Predictably, the stock market gained ground today while bond prices fell and longer-term interest rates backed up — a classic sell-bonds/buy-stocks reaction to a Republican victory. These immediate market reactions presumably will lose momentum before long, giving way to economic realities and the path of monetary policy set by our staunchly independent central bank.
Economic growth was a bit weaker than expected in the third quarter, but the composition of GDP was reassuring …
Growth of real Gross Domestic Product (GDP) was 3.7% in the third quarter, according to the “advance” estimate released by the Commerce Department on Oct. 29. This rate was higher than the second quarter (3.3%) but lower than both NAHB’s projection (4.1%) and the consensus of economic forecasting panels (such as the Blue Chip).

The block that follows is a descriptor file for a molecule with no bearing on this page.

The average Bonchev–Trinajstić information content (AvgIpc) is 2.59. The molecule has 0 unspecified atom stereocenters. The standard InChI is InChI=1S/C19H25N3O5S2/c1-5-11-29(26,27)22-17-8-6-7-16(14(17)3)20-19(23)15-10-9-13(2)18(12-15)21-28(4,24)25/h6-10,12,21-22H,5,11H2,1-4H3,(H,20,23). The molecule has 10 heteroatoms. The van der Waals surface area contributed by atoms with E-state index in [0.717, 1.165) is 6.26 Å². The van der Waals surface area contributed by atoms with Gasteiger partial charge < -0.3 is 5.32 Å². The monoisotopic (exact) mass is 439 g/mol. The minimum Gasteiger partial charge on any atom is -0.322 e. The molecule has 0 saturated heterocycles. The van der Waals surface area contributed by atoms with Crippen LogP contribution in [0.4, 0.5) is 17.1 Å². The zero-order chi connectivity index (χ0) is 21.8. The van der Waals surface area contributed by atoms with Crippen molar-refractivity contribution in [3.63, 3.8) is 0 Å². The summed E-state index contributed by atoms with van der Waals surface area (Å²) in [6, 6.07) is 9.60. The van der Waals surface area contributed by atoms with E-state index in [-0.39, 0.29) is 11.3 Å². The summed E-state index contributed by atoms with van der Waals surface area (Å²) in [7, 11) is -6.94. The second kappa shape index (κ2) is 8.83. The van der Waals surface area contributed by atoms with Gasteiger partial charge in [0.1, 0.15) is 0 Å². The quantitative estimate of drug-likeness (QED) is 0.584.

The weaker-than-expected GDP growth can be pinned largely on stronger-than-expected imports which subtracted 1.1 percentage points from third-quarter GDP growth. While imports represent a leakage of demand from the U.S. economic system (the imported goods and services are produced elsewhere), surprisingly fast growth of imports is hardly a sign of incipient weakness in domestic demand.
In this regard, final sales to domestic purchasers — a broad gauge of the strength of domestic spending on goods and services (excluding inventories) — grew at an annual rate of 4.6% in the third quarter, up from 3.5% in the second quarter and the fastest pace in a year. Within this total, personal consumption expenditures expanded by 4.6% and nonresidential fixed investment grew at an 11.7% pace. Growth of these two components is absolutely essential to a pattern of self-sustaining economic expansion, and we’re apparently still on that path despite adverse impacts of historically high energy costs on discretionary spending by both consumers and businesses.
The housing production piece of GDP is flattening out at a high level and some modest erosion is in the cards …